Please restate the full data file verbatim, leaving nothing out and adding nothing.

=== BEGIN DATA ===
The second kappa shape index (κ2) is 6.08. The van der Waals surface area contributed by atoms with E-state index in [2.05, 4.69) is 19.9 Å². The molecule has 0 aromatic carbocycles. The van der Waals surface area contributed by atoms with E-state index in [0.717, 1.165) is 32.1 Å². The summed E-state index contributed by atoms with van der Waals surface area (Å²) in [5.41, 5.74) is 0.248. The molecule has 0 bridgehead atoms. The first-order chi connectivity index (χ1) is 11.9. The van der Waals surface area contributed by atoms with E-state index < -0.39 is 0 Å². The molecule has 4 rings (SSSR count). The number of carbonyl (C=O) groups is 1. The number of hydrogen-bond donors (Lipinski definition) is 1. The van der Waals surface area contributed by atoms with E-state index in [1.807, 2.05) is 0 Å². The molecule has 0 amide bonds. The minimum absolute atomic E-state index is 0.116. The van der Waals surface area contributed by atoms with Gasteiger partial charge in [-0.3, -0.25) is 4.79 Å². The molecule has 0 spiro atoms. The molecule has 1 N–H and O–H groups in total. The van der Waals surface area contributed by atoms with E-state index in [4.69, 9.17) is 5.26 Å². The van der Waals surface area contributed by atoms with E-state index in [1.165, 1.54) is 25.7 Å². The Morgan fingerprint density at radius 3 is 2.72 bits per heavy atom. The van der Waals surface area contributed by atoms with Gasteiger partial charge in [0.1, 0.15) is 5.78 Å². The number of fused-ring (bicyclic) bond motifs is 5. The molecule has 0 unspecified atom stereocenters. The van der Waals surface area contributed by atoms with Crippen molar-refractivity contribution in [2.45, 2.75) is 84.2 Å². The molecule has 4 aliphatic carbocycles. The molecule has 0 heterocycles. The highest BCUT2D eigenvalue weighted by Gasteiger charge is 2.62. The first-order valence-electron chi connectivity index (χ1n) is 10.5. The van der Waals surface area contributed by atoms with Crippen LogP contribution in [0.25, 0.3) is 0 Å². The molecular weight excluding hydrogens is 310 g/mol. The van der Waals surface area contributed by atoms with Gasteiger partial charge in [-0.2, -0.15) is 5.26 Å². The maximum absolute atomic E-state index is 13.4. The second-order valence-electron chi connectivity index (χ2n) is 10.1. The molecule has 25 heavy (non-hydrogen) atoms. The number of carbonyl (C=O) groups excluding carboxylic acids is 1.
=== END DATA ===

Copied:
The second kappa shape index (κ2) is 6.08. The van der Waals surface area contributed by atoms with E-state index in [2.05, 4.69) is 19.9 Å². The molecule has 0 aromatic carbocycles. The van der Waals surface area contributed by atoms with E-state index in [0.717, 1.165) is 32.1 Å². The summed E-state index contributed by atoms with van der Waals surface area (Å²) in [5.41, 5.74) is 0.248. The molecule has 0 bridgehead atoms. The first-order chi connectivity index (χ1) is 11.9. The van der Waals surface area contributed by atoms with E-state index < -0.39 is 0 Å². The molecule has 4 rings (SSSR count). The number of carbonyl (C=O) groups is 1. The number of hydrogen-bond donors (Lipinski definition) is 1. The van der Waals surface area contributed by atoms with E-state index in [1.807, 2.05) is 0 Å². The molecule has 0 amide bonds. The minimum absolute atomic E-state index is 0.116. The van der Waals surface area contributed by atoms with Gasteiger partial charge in [-0.3, -0.25) is 4.79 Å². The molecule has 0 spiro atoms. The molecule has 1 N–H and O–H groups in total. The van der Waals surface area contributed by atoms with E-state index in [4.69, 9.17) is 5.26 Å². The van der Waals surface area contributed by atoms with E-state index in [1.165, 1.54) is 25.7 Å². The Morgan fingerprint density at radius 3 is 2.72 bits per heavy atom. The van der Waals surface area contributed by atoms with Gasteiger partial charge in [0.1, 0.15) is 5.78 Å². The number of fused-ring (bicyclic) bond motifs is 5. The molecule has 0 unspecified atom stereocenters. The van der Waals surface area contributed by atoms with Crippen molar-refractivity contribution in [2.45, 2.75) is 84.2 Å². The molecule has 4 aliphatic carbocycles. The molecule has 0 heterocycles. The highest BCUT2D eigenvalue weighted by Gasteiger charge is 2.62. The first-order valence-electron chi connectivity index (χ1n) is 10.5. The van der Waals surface area contributed by atoms with Crippen LogP contribution in [0.25, 0.3) is 0 Å². The molecular weight excluding hydrogens is 310 g/mol. The van der Waals surface area contributed by atoms with Gasteiger partial charge in [-0.2, -0.15) is 5.26 Å². The maximum absolute atomic E-state index is 13.4. The second-order valence-electron chi connectivity index (χ2n) is 10.1. The molecule has 25 heavy (non-hydrogen) atoms. The number of carbonyl (C=O) groups excluding carboxylic acids is 1.